July 22, 2013 | Volume 88, Number 19
Diocesan statement regarding article on the Society of St. Pius X
A recent article in the Catholic Virginian on the Society of St. Pius X and the seminary it is constructing in Buckingham County contained inaccuracies.
The article correctly stated that the society was founded in 1970 by the late French Archbishop Marcel Lefebvre. St. Thomas Aquinas Seminary is one of several seminaries operated by the society. The society is not in regular communion with the Holy See (or the Bishop of Richmond).
These points need to be clarified:
- The seminary is currently located in Winona, Minnesota and is relocating to Buckingham County. Mass is not regularly offered at the Buckingham location at present.
- Our former Holy Father, Benedict XVI, never personally declared that doctrinal differences stand in the way of regularizing the canonical status of the society; nonetheless, the regularization has yet to take place.
- The Masses offered by priests of the society are valid. Other Sacraments celebrated in the chapels of the society are considered valid, with the exception of Penance and Matrimony, which are, at best, doubtfully valid.
- It is not clear that the society is in schism, and it is not properly called a “sect.” In recent years the Holy See has recognized the society’s expressed desire for regular communion with the Roman Pontiff and the Church he shepherds, and the Holy See’s dialogue with the society since 2009 demonstrates the Church’s commitment to unity.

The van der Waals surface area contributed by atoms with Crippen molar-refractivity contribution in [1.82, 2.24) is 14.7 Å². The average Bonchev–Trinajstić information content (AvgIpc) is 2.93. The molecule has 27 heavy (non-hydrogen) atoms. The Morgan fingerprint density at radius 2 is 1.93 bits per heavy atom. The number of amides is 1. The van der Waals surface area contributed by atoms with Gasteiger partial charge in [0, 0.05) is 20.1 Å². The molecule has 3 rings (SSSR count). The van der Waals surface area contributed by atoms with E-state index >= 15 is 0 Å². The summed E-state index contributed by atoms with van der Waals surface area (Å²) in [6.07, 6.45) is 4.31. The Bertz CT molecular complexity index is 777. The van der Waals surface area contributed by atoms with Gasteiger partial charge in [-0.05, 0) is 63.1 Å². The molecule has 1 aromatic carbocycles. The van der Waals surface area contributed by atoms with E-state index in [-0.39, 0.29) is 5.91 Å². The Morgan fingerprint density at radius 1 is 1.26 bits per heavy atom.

Several additional points should be made when discussing the Society of St. Pius X:
- It is necessary to distinguish between the priests, brothers, and sisters of the society, on the one hand; and the lay faithful who attend Mass at society chapels, on the other hand. The former are clearly in an irregular status. In regard to the lay faithful who attend Mass at society chapels, there has never been a statement by the Holy See that these people are in schism. In fact, the Holy See acts toward them as it does toward all the Catholic lay faithful.
- It’s also necessary to distinguish between acts that are invalid and those that are illicit. Acts are illicit when they go against the Church’s law. Still, acts that are canonically illicit may be valid, and, in the case of the society, the ministerial acts of their priests may be illicit and still be considered valid by the Church.
- Finally, a comment should be made regarding the Sunday Mass obligation of Catholics. The faithful do not properly fulfill their Sunday Mass obligation in chapels of the society, as the celebration of the Eucharist presupposes not only communion with the Lord, but also communion with the Church He founded, and the hierarchy who govern the Church by Divine mandate.
The Church’s unity is best served when the whole truth is communicated. We regret the errors in the article. Let us pray for restoration of the unity of all Christians in Christ, and that the Society of St. Pius X will be reconciled with ecclesiastical authority.